Ronis called it a “rather naïve approach to use a 5 percent premium in lieu of set-aside programs …few if any small businesses are going to consider a 5 percent premium.”
“The spirit of the Small Business Act appears to be jeopardy if that goes through,” she added, stressing that the change could pose an “existential threat to small businesses that want to grow.”
Ronis predicted “most innovative small businesses will skip doing business with DoD altogether” and instead opt for deals with countries such as China, bringing inherent risks to the global supply chain. “Small businesses are the backbone of the U.S. economy … why would the 809 panel ignore needs of small business, potentially putting U.S. national security at risk?” she asked.
Bill Weinberg, former director of the Office of Acquisition Management for U.S. Immigration and Customs Enforcement, said he is not convinced the recommendations will ultimately be enacted, noting that in his decades of procurement work “there have been a lot of suggested reforms” but “the number of things I have actually seen changed is actually very small.”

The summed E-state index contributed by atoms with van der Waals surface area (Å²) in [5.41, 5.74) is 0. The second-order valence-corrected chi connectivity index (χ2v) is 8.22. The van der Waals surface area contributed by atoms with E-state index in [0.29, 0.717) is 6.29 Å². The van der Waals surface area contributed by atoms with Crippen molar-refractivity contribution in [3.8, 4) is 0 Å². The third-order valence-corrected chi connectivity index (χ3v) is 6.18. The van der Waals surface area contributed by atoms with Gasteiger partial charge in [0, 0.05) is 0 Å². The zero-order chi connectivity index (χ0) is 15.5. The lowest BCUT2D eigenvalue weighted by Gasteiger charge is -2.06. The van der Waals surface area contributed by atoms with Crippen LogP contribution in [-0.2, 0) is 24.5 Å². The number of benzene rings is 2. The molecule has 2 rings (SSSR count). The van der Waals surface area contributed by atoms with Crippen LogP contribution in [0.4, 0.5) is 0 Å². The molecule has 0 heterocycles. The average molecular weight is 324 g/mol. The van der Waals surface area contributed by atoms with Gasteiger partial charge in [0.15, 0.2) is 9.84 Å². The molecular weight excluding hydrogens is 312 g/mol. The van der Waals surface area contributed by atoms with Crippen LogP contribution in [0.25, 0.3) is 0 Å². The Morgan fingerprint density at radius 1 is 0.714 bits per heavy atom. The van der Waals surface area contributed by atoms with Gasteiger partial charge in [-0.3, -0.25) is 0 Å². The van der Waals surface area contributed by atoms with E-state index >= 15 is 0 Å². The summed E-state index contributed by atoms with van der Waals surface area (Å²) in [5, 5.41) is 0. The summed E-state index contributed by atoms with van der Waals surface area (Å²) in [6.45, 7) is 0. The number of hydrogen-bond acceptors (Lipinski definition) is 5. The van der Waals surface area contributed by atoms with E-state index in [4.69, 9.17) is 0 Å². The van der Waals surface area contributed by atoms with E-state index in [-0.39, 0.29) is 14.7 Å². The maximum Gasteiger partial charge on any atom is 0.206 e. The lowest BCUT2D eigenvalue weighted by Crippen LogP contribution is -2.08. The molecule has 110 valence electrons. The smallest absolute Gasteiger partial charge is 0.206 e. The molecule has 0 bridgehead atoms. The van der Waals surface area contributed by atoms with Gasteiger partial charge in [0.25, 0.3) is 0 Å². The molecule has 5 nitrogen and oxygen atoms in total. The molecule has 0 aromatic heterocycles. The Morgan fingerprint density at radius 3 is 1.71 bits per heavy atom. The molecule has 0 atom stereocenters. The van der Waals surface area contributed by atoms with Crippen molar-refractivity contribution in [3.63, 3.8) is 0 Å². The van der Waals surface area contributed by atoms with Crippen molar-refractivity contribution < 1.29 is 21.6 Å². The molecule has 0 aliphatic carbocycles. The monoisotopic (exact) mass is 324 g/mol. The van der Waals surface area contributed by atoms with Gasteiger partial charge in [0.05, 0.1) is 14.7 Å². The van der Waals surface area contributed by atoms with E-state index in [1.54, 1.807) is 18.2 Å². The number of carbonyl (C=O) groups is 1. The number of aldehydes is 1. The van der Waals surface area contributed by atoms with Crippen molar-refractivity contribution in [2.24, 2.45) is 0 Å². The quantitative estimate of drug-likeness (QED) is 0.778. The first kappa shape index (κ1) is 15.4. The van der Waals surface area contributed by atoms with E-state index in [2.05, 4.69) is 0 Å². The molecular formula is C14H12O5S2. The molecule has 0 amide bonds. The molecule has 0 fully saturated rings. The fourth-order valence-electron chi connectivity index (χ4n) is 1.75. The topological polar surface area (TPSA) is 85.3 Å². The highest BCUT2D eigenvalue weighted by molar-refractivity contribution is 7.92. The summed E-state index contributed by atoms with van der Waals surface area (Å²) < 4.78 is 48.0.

The “implications if they are adopted,” though, “are critical.”
“I don’t think they meant to submarine small-business programs by their recommendations … but that could be the outcome,” Weinberg said.
He noted that strong pushback to the recommendations, in addition to “very strong advocates” for small business in Congress and an inherent “reluctance to change” in government operations, will likely doom the proposal — or subject it to modifications such as the 5 percent price preference being optional.
“I personally don’t see it happening… so much would have to be change,” Weinberg added.
Ann Sullivan, president of the Madison Services Group, disagreed with the extent of the threat, saying she’s seen a willingness among contracting officers in recent meeting to “get rid of small businesses programs” while trying to “somehow give small business an olive branch.”